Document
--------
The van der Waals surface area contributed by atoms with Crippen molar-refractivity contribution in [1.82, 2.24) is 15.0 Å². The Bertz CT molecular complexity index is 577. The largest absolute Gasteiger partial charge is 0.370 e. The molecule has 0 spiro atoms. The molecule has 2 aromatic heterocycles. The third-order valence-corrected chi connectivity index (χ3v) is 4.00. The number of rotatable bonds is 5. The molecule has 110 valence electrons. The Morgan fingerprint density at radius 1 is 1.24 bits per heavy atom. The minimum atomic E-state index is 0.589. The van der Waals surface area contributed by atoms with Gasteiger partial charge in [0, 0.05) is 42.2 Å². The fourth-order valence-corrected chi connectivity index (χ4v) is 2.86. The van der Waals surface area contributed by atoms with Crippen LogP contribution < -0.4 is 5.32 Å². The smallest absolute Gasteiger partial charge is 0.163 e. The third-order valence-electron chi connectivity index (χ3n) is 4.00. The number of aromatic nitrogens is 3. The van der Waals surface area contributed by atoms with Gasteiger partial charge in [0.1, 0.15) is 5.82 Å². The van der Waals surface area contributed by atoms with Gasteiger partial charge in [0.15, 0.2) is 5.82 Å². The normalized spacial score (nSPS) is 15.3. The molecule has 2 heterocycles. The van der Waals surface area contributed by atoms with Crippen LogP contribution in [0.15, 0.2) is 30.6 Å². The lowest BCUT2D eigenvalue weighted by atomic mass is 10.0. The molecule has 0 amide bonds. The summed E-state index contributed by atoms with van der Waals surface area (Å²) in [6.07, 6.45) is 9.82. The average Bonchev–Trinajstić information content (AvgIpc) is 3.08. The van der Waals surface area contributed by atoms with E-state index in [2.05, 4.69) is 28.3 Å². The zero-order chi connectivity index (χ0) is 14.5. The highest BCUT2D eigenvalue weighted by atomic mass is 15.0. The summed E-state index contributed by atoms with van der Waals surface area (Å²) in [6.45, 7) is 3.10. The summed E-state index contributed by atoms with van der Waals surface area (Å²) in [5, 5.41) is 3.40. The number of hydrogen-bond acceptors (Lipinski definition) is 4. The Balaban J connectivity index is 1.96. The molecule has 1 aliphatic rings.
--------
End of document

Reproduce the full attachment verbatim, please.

The van der Waals surface area contributed by atoms with Crippen molar-refractivity contribution in [1.82, 2.24) is 15.0 Å². The Bertz CT molecular complexity index is 577. The largest absolute Gasteiger partial charge is 0.370 e. The molecule has 0 spiro atoms. The molecule has 2 aromatic heterocycles. The third-order valence-corrected chi connectivity index (χ3v) is 4.00. The number of rotatable bonds is 5. The molecule has 110 valence electrons. The Morgan fingerprint density at radius 1 is 1.24 bits per heavy atom. The minimum atomic E-state index is 0.589. The van der Waals surface area contributed by atoms with Gasteiger partial charge in [0, 0.05) is 42.2 Å². The fourth-order valence-corrected chi connectivity index (χ4v) is 2.86. The van der Waals surface area contributed by atoms with Crippen LogP contribution < -0.4 is 5.32 Å². The smallest absolute Gasteiger partial charge is 0.163 e. The third-order valence-electron chi connectivity index (χ3n) is 4.00. The number of aromatic nitrogens is 3. The van der Waals surface area contributed by atoms with Gasteiger partial charge in [0.1, 0.15) is 5.82 Å². The van der Waals surface area contributed by atoms with Gasteiger partial charge in [0.15, 0.2) is 5.82 Å². The normalized spacial score (nSPS) is 15.3. The molecule has 2 heterocycles. The van der Waals surface area contributed by atoms with Crippen LogP contribution in [0.15, 0.2) is 30.6 Å². The lowest BCUT2D eigenvalue weighted by atomic mass is 10.0. The molecule has 0 amide bonds. The summed E-state index contributed by atoms with van der Waals surface area (Å²) in [6.07, 6.45) is 9.82. The average Bonchev–Trinajstić information content (AvgIpc) is 3.08. The van der Waals surface area contributed by atoms with E-state index in [2.05, 4.69) is 28.3 Å². The zero-order chi connectivity index (χ0) is 14.5. The highest BCUT2D eigenvalue weighted by atomic mass is 15.0. The summed E-state index contributed by atoms with van der Waals surface area (Å²) in [6.45, 7) is 3.10. The summed E-state index contributed by atoms with van der Waals surface area (Å²) in [5, 5.41) is 3.40. The number of hydrogen-bond acceptors (Lipinski definition) is 4. The Balaban J connectivity index is 1.96. The molecule has 1 aliphatic rings.